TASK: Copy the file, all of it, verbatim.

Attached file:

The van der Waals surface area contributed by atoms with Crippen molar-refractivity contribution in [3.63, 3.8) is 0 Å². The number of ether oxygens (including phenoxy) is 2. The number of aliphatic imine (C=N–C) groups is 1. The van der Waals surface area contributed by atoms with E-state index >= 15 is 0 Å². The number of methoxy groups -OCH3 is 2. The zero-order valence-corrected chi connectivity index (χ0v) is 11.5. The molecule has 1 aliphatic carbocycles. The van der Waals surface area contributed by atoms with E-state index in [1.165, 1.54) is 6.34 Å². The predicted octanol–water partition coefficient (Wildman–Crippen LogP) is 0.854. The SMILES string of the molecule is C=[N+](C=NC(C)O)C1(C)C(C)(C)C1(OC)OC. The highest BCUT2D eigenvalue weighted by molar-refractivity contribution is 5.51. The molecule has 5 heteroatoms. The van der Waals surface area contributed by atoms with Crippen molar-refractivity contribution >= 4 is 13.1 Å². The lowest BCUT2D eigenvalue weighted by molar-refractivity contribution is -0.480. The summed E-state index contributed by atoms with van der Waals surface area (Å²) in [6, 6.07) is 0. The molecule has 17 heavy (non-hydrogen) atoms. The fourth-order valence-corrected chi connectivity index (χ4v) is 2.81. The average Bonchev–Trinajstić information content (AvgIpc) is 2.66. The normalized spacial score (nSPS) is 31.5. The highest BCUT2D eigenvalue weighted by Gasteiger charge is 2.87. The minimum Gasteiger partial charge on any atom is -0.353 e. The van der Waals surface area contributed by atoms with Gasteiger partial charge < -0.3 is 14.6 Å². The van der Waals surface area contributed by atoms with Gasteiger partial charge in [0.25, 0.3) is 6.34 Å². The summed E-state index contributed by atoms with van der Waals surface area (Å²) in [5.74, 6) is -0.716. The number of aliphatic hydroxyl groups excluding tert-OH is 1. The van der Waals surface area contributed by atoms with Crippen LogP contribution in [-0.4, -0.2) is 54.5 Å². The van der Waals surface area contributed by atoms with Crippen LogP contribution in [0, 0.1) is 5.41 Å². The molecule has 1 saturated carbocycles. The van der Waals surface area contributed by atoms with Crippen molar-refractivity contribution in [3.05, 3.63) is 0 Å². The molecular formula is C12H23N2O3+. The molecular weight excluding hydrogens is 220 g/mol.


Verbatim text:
The van der Waals surface area contributed by atoms with Crippen molar-refractivity contribution in [3.63, 3.8) is 0 Å². The number of ether oxygens (including phenoxy) is 2. The number of aliphatic imine (C=N–C) groups is 1. The van der Waals surface area contributed by atoms with E-state index >= 15 is 0 Å². The number of methoxy groups -OCH3 is 2. The zero-order valence-corrected chi connectivity index (χ0v) is 11.5. The molecule has 1 aliphatic carbocycles. The van der Waals surface area contributed by atoms with E-state index in [1.165, 1.54) is 6.34 Å². The predicted octanol–water partition coefficient (Wildman–Crippen LogP) is 0.854. The SMILES string of the molecule is C=[N+](C=NC(C)O)C1(C)C(C)(C)C1(OC)OC. The highest BCUT2D eigenvalue weighted by molar-refractivity contribution is 5.51. The molecule has 5 heteroatoms. The van der Waals surface area contributed by atoms with Crippen molar-refractivity contribution >= 4 is 13.1 Å². The lowest BCUT2D eigenvalue weighted by molar-refractivity contribution is -0.480. The summed E-state index contributed by atoms with van der Waals surface area (Å²) in [6, 6.07) is 0. The molecule has 17 heavy (non-hydrogen) atoms. The fourth-order valence-corrected chi connectivity index (χ4v) is 2.81. The average Bonchev–Trinajstić information content (AvgIpc) is 2.66. The normalized spacial score (nSPS) is 31.5. The highest BCUT2D eigenvalue weighted by Gasteiger charge is 2.87. The minimum Gasteiger partial charge on any atom is -0.353 e. The van der Waals surface area contributed by atoms with Gasteiger partial charge < -0.3 is 14.6 Å². The van der Waals surface area contributed by atoms with Gasteiger partial charge in [0.25, 0.3) is 6.34 Å². The summed E-state index contributed by atoms with van der Waals surface area (Å²) in [5.74, 6) is -0.716. The number of aliphatic hydroxyl groups excluding tert-OH is 1. The van der Waals surface area contributed by atoms with Crippen LogP contribution in [-0.4, -0.2) is 54.5 Å². The van der Waals surface area contributed by atoms with Crippen LogP contribution in [0, 0.1) is 5.41 Å². The molecule has 1 saturated carbocycles. The van der Waals surface area contributed by atoms with Crippen molar-refractivity contribution in [3.05, 3.63) is 0 Å². The molecular formula is C12H23N2O3+. The molecular weight excluding hydrogens is 220 g/mol.